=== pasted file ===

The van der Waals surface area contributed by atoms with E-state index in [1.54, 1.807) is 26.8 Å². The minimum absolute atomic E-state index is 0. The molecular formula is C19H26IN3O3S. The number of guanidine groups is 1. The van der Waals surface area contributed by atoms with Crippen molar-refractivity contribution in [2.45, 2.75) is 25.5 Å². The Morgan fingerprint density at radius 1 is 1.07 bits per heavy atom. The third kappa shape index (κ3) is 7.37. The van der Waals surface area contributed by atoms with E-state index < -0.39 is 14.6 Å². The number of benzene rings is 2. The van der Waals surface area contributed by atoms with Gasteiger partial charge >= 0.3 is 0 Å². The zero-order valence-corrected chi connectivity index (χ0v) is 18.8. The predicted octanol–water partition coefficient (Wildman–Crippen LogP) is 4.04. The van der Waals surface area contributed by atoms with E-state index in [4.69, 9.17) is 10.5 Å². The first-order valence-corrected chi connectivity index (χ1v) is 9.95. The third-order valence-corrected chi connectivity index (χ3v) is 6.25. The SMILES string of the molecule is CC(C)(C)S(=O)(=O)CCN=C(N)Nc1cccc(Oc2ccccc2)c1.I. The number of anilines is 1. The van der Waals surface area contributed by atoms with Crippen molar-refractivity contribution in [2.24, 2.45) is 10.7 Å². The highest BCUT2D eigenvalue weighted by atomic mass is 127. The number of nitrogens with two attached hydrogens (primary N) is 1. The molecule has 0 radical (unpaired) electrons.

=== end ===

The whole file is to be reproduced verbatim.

The van der Waals surface area contributed by atoms with E-state index in [1.54, 1.807) is 26.8 Å². The minimum absolute atomic E-state index is 0. The molecular formula is C19H26IN3O3S. The number of guanidine groups is 1. The van der Waals surface area contributed by atoms with Crippen molar-refractivity contribution in [2.45, 2.75) is 25.5 Å². The Morgan fingerprint density at radius 1 is 1.07 bits per heavy atom. The third kappa shape index (κ3) is 7.37. The van der Waals surface area contributed by atoms with E-state index < -0.39 is 14.6 Å². The number of benzene rings is 2. The van der Waals surface area contributed by atoms with Gasteiger partial charge >= 0.3 is 0 Å². The zero-order valence-corrected chi connectivity index (χ0v) is 18.8. The predicted octanol–water partition coefficient (Wildman–Crippen LogP) is 4.04. The van der Waals surface area contributed by atoms with E-state index in [4.69, 9.17) is 10.5 Å². The first-order valence-corrected chi connectivity index (χ1v) is 9.95. The third-order valence-corrected chi connectivity index (χ3v) is 6.25. The SMILES string of the molecule is CC(C)(C)S(=O)(=O)CCN=C(N)Nc1cccc(Oc2ccccc2)c1.I. The number of anilines is 1. The van der Waals surface area contributed by atoms with Crippen molar-refractivity contribution in [2.24, 2.45) is 10.7 Å². The highest BCUT2D eigenvalue weighted by atomic mass is 127. The number of nitrogens with two attached hydrogens (primary N) is 1. The molecule has 0 radical (unpaired) electrons.